James McClean opens up on Covid-related hate mail
"I'm just asking for equality. I wanted to be treated the same."
James McClean was listening in to Jim White's show on talkSPORT, on Monday, and listening to the host and his guests as they discussed the horrendous racist abuse that Wilfried Zaha and his Ireland teammate David McGoldrick have received.
Zaha and McGoldrick have bravely come forward to share some of the sickening messages that have been sent to them in recent days, in the hopes that shining a light on the problem will help eradicate it. "And rightly so," agrees McClean.
The Stoke and Ireland midfielder was irked, however, when he considered how he has faced similar abuse in the past nine years and, even when sharing messages of abuse he has received, has not found the same backing and support. In McClean's eyes, one form of abuse should be treated the same as others.
McClean took to social media, after getting back from training and listening to the radio on his drive home. He put up a since deleted Facebook post highlighting some of the vitriol that has come his way over the years, since he arrived in England from Derry City in 2011. In response to this, talkSPORT reached out and set up a chat with McClean and White for this morning.
Below are some of the main points from that interview, with McClean doubling down on his comments and revealing some of the recent messages he has received even during the Covid-19 lockdown period.
"I'm seeing all this support for McGoldrick, Zaha, Raheem Sterling, and that, and rightly so. I don't want to take away from the attention and support they're getting because it's bang on; it's absolutely correct.
"But the point I'm trying to make is that it leaves a sour taste in my mouth because I'm seeing all this support - and I can't touch on this enough that rightly so - but I'm thinking, 'I've been abused for the last nine years, and where's my support? Where's my level of attention?'
"When I say attention, I'm not looking for attention, but in my mind, discrimination is discrimination but it almost seems that one holds a higher precedence over the other, and that's what irritates me. I'm not looking for sympathy or attention. I'm just asking for equality, and that's it really."
A major bone of contention with McClean is that the media, he feels, has widely ignored the abuse he receives before, during and after matches. It is his contention that many outlets have 'fuelled the fire' that sees him come in for flak at many of the grounds he plays at across England.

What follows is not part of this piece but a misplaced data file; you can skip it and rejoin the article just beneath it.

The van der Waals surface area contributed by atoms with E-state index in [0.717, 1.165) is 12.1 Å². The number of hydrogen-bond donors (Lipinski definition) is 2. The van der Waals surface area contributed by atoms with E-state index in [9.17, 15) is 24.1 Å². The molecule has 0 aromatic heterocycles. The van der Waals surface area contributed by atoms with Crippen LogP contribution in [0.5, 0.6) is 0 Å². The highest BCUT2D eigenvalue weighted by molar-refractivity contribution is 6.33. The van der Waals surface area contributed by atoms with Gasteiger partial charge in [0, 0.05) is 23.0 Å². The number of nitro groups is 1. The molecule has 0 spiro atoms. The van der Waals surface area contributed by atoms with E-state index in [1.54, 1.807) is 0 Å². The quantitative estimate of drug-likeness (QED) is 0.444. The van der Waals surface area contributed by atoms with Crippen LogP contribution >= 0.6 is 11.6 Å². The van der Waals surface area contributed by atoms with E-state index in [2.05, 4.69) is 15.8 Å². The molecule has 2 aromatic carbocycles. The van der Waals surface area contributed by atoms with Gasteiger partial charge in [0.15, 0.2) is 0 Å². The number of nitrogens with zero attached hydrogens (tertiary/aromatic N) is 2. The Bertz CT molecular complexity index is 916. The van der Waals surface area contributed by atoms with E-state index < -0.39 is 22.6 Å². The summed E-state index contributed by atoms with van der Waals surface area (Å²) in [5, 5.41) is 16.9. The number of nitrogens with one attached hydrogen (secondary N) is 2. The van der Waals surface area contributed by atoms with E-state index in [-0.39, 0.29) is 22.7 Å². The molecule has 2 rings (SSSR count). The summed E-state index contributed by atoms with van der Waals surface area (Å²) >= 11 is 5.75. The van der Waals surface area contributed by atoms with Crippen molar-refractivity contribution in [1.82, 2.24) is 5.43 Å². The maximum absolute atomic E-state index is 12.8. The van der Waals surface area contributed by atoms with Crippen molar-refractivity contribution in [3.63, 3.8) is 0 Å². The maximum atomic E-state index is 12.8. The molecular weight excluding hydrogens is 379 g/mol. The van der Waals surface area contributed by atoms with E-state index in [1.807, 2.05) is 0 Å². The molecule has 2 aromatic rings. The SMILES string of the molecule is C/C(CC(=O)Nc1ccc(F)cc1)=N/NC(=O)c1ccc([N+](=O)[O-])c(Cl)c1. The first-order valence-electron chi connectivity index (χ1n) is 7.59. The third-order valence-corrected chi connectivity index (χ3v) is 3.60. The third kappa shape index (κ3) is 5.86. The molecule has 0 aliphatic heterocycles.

McClean says media has a big part to play in how he is perceived, but he admits he has, on occasion, not helped matters. He admitted that posting a picture of himself wearing a balaclava, on Instagram, with a message saying 'Today's history lesson is... ' was an error.
"On lockdown," he says, 'I did post the balaclava (picture)... Yeah, I do regret it. It was supposed to be aimed at how I'm supposed to be perceived anyway. I thought, 'Do you know what, people perceive me in this way, anyway, so I might as well try and have... ', look, it was supposed to be a joke but it didn't go down as a joke, and I understand the offence it might have caused some people. Like I said, I'm no angel."
"I have made mistakes," he adds. "I'm no angel, at the end of the day.
"People say, 'Well you've brought it on yourself', but all this abuse started well before. I'm only human. This all started well before I'd done anything. Sometimes I get annoyed... I am an emotional guy. Sometimes my emotions will get the better of me and I'll act out, but I'm acting out based on retaliation from all this abuse that I shouldn't be getting, and then the media jump on it.
"I've been getting horrendous abuse. I've had police at my door, taking fingerprints and taking fingerprints at (my club) because when I was at Sunderland there were bullets sent. This has come around to my family home. I've had police (there) early in the morning. I've had letters, birthday cards, which have all been very well highlighted and attention brought to it, by myself, and it always seems to fall on deaf ears."
McClean states that he is merely 'asking for equality' and would appreciate similar support as the likes of Sterling, McGoldrick and Zaha have, of late, received. He touched on a couple of particularly septic and hateful messages he has recently received.
"We're in the same profession here; we do the same job. No-one should be allowed to say and do as they want without repercussions. Up until now, that's just the way it has been.
"I've had messages that I've highlighted, where I've had people saying I hope your three young children contract Covid and die. And I'm thinking, 'This is my children. I shouldn't be receiving this. I shouldn't have to put up with this.'
"People scratch their head and wonder why I sometimes do react the way I do. At the end of the day, if I wasn't a footballer and I wasn't in the limelight... you're trying to tell me that any other father, in any normal profession, would accept that? And that's okay?!"
McClean, in his Facebook post on Monday, called out his teammates, at clubs (past and present) and country, for not publicly supporting him, but that point was not covered in the interview with White.
He ended the chat by saying he was pleased that the abuse of McGoldrick and Zaha was being highlighted, but his sense of fighting a battle of his own, on his own, was still burning deeply.
"Where is that passion and level of annoyance been, over the years, for my abuse?" he asked.